Digital ads are a little too personal for the taste of Canada’s privacy commissioner.
Online Behavioural Advertising involves tracking consumers’ online activities, across sites and over time, in order to deliver advertisements targeted to the consumers’ apparent interests. Behavioural advertisers often use sophisticated algorithms to analyze web histories, build detailed personal profiles of users, and assign them to various interest categories.
In December, 2011, The Office of the Privacy Commissioner of Canada (OPC) issued guidelines to help the various organizations involved in OBA ensure that their practices are fair, transparent, and in accordance with PIPEDA.
In a new report, the commissioner highlights the key:
Any collection or use of an individual’s web browsing activity must be done with that person’s knowledge and consent. Therefore, if an individual is not able to decline the tracking and targeting using an opt-out mechanism because there is no viable possibility for them to exert control over the technology used, or if doing so renders a service unusable, then organizations should not be employing that type of technology for online behavioural advertising purposes.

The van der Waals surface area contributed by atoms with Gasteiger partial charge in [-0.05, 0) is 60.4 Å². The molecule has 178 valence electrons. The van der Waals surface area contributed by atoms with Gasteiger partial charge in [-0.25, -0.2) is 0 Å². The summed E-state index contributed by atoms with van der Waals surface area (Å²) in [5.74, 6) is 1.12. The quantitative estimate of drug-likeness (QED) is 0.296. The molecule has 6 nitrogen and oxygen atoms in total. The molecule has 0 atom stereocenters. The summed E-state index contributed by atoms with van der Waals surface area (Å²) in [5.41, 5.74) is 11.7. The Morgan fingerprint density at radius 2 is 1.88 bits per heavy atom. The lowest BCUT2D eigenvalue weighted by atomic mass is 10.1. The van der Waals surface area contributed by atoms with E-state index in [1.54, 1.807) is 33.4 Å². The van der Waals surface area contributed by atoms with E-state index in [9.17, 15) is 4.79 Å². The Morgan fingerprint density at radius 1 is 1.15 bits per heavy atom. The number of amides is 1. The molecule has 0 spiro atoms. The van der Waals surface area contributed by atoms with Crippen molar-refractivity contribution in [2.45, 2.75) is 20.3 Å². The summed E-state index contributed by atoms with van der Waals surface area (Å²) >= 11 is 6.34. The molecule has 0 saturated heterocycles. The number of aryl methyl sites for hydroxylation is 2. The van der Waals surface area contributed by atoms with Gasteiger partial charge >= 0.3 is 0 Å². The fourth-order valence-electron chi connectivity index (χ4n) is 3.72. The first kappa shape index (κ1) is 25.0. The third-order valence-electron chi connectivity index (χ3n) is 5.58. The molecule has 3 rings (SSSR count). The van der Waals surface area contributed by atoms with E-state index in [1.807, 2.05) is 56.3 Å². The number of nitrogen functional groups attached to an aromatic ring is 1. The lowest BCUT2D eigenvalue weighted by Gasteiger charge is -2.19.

And the issue:
Previous observations of major websites and the ads they contain suggested that, while ads are often tailored based on past web activities, there may be little notice of OBA practices and no easy ability to opt out.
“Using simple testing methods, we were able to see that OBA is being used on just over half of the websites used for the research,” Canada’s privacy watchdog concluded in its report. “We observed multiple examples where ads were targeted based on prior online activities that were related to sensitive topics without opt-in consent. We found that the procedures for opting out of OBA were often unsatisfactory.”